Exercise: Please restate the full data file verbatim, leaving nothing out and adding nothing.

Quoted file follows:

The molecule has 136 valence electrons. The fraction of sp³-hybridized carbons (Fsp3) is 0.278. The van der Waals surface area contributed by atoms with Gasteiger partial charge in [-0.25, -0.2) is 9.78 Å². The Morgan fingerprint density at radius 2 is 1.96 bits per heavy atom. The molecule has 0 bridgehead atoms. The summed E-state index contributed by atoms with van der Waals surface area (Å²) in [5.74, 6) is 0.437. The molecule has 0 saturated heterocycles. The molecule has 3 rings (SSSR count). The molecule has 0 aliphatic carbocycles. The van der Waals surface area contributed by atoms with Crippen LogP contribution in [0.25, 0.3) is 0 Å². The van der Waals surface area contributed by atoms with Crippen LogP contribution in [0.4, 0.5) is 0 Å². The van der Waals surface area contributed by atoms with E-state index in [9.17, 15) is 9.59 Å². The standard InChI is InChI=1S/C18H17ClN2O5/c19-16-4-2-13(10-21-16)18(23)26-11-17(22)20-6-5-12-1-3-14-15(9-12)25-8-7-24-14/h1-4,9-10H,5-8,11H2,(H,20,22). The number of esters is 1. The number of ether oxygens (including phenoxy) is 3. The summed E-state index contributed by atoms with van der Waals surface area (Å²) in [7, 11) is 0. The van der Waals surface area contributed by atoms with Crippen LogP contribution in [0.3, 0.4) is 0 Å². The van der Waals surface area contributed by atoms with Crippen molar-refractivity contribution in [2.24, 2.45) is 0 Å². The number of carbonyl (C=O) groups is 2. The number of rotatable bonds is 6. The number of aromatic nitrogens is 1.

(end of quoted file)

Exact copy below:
The molecule has 136 valence electrons. The fraction of sp³-hybridized carbons (Fsp3) is 0.278. The van der Waals surface area contributed by atoms with Gasteiger partial charge in [-0.25, -0.2) is 9.78 Å². The Morgan fingerprint density at radius 2 is 1.96 bits per heavy atom. The molecule has 0 bridgehead atoms. The summed E-state index contributed by atoms with van der Waals surface area (Å²) in [5.74, 6) is 0.437. The molecule has 0 saturated heterocycles. The molecule has 3 rings (SSSR count). The molecule has 0 aliphatic carbocycles. The van der Waals surface area contributed by atoms with Crippen LogP contribution in [0.25, 0.3) is 0 Å². The van der Waals surface area contributed by atoms with Crippen LogP contribution in [0.4, 0.5) is 0 Å². The van der Waals surface area contributed by atoms with E-state index in [9.17, 15) is 9.59 Å². The standard InChI is InChI=1S/C18H17ClN2O5/c19-16-4-2-13(10-21-16)18(23)26-11-17(22)20-6-5-12-1-3-14-15(9-12)25-8-7-24-14/h1-4,9-10H,5-8,11H2,(H,20,22). The number of esters is 1. The number of ether oxygens (including phenoxy) is 3. The summed E-state index contributed by atoms with van der Waals surface area (Å²) in [7, 11) is 0. The van der Waals surface area contributed by atoms with Crippen LogP contribution in [0.3, 0.4) is 0 Å². The van der Waals surface area contributed by atoms with Crippen molar-refractivity contribution in [2.24, 2.45) is 0 Å². The number of carbonyl (C=O) groups is 2. The number of rotatable bonds is 6. The number of aromatic nitrogens is 1.